THURSDAY, March 19 (HealthDay News) -- Employer health plans spend more than 10 times as much money to care for babies born prematurely to their employees as they do for healthy, full-term babies, according to a report issued March 17 by the March of Dimes Foundation.
Jennifer L. Howse, M.D., president of the March of Dimes, released the report at "Healthy Babies, Healthy Business: Cutting Costs and Reducing Premature Birth Rates," a themed luncheon co-hosted by the March of Dimes with the National Chamber Foundation, a think-tank affiliated with the U.S. Chamber of Commerce. The firm Thomson Reuters compiled its estimates -- in 2007 dollars -- from the MarketScan Research Database for infants born in 2005.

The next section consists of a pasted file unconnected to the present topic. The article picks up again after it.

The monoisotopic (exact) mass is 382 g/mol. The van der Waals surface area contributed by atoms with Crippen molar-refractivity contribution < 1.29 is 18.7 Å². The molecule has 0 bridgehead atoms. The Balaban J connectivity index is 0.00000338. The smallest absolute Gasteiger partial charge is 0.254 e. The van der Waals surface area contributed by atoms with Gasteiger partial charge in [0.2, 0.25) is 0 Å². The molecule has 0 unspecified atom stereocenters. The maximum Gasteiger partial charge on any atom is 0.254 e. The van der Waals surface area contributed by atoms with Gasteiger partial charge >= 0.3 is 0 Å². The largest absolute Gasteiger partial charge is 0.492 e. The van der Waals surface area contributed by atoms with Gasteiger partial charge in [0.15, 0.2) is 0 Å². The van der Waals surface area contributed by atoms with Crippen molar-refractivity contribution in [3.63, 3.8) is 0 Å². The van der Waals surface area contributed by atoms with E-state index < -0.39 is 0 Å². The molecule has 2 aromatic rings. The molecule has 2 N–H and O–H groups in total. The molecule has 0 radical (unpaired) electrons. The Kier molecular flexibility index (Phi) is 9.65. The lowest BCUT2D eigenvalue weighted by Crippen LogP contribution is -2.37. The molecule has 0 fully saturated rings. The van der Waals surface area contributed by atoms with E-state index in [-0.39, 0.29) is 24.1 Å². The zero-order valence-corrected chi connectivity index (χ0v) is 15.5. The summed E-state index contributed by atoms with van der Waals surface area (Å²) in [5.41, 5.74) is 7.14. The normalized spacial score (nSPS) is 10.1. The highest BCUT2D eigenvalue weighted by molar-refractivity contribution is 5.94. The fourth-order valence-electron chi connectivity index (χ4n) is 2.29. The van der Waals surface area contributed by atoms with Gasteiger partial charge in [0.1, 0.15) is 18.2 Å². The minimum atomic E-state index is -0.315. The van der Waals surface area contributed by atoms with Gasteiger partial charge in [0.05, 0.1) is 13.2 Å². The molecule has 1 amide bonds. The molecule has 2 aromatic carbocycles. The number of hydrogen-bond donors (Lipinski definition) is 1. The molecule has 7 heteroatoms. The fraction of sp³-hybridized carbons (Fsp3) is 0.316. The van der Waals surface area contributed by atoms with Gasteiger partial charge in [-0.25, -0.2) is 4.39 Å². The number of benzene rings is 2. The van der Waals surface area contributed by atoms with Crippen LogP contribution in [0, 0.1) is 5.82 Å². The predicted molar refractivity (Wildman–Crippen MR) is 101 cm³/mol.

According to the report, one in eight babies is now born premature, at an annual cost of at least $26.2 billion. The authors estimated that the average medical cost of caring for a premature and/or low birth weight baby from birth through age 1 is $49,033, of which $46,004 is paid by the health plan and $1,987 is paid by the employee. The comparable cost of caring for a healthy full-term baby is $4,551, of which $3,859 is paid by the health plan and $654 is paid by the employee.
"Preventing preterm birth is one way we can begin to rein in our nation's skyrocketing health care costs and help businesses protect their bottom line," Howse said in a statement. "The best prevention of prematurity is good maternity care."